Paper finish describes the surface characteristic of a paper. There are a few coated paper finishes: gloss, dull, silk, and matte and more than a dozen uncoated finishes including wove, vellum, felt, laid, and linen. Here are some things to think about when selecting a paper finish:
If the project is text laden an uncoated sheet produces less glare than a coated one, making it easy on the eyes and better for readability. Dot gain is more likely to occur on uncoated papers due to the fact they are more absorbent and porous than coated, causing the dot to spread. With uncoated papers, the harder the surface (like smooth, super smooth, linen) the less dot gain you will experience. Uncoated papers tend to soften the details, this can work to your advantage if your images are less than perfect.
If you’re producing four color images, a coated sheet will offer a nice smooth, hard surface with good ink hold out properties. The finish of a coated paper is determined by the amount of calendaring of the sheet (calendars are big metal drums that “buff” the paper surface) – the more a sheet is calendared the glossier it will be. A gloss finish offers you the hardest surface with a matte finish being the least hard surface when it comes to coated papers. Coated paper allows each dot to print accurately and maintain the original dimensions – dot gain usually falls around 10%-18% on a coated sheet compared to the 20%-30% on an uncoated sheet. When printing on a coated paper, you’ll achieve the finest results of any production technique on a number 1 or premium coated sheet.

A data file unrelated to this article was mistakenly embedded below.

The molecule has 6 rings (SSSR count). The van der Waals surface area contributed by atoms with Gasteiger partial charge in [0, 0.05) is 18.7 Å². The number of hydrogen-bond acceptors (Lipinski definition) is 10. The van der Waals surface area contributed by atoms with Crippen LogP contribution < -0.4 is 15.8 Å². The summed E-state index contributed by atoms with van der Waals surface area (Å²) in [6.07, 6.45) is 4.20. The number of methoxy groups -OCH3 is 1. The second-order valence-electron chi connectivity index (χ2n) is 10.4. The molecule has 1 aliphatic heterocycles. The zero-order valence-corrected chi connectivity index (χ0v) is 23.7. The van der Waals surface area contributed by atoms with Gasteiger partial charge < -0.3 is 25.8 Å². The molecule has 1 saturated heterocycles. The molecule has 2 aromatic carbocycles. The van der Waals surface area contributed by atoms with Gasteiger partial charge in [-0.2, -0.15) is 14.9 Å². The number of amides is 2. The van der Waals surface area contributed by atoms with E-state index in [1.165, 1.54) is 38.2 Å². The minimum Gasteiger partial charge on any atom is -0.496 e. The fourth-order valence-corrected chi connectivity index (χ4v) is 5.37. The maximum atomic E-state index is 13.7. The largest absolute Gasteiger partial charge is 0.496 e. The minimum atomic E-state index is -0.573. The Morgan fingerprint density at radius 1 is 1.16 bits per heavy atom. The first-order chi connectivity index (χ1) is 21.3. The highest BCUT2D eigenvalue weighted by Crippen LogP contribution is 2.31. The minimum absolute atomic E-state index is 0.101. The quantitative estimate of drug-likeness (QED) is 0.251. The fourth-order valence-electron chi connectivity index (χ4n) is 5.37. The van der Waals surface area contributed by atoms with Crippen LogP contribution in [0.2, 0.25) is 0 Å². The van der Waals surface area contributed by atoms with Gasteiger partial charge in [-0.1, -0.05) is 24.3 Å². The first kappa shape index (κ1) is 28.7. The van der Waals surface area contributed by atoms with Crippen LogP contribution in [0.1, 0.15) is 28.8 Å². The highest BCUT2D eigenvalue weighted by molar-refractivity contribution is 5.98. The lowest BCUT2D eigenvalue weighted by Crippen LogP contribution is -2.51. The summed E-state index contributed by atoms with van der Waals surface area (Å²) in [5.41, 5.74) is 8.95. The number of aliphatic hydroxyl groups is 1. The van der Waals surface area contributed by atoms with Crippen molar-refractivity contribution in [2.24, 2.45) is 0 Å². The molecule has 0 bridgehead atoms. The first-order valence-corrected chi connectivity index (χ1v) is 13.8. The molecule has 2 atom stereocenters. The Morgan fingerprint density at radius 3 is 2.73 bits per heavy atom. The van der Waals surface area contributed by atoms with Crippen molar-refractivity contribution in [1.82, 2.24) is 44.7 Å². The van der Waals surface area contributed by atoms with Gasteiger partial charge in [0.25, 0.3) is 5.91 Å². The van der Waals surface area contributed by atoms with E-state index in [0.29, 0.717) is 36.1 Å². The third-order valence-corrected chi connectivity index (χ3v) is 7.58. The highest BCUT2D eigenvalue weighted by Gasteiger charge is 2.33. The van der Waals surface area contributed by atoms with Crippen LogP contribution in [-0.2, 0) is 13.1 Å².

Some things to be mindful of when selecting a finish:
• Bindery issues
• Felt vs. wire side of the sheet (generally felt will be smoother) – there can be a big difference on some uncoated papers (think Esse). If you’re not sure ask the printer to run both sides of the sheet to see what you can expect.
• Dot Gain – again if you’re not sure, ask your printer to run a drawdown to test the ink on your paper.
• Coated papers reproduce images in greater detail, especially if it’s a crisp, high quality image.
• Uncoated paper finishes and textures can offer design enhancements.
• Midtones – if printing on uncoated, you may want to open them up to compensate for dot gain. (consult your printer, they’re the expert).
I recommend always checking paper samples to be sure of what you’re getting – it seems like each paper mill uses its own lingo to describe a paper’s finish. If you’re not sure what finish offers you the look and feel you want, consult your paper merchant rep (that’s what we’re here for). For more information on paper finishes, contact our sample studio.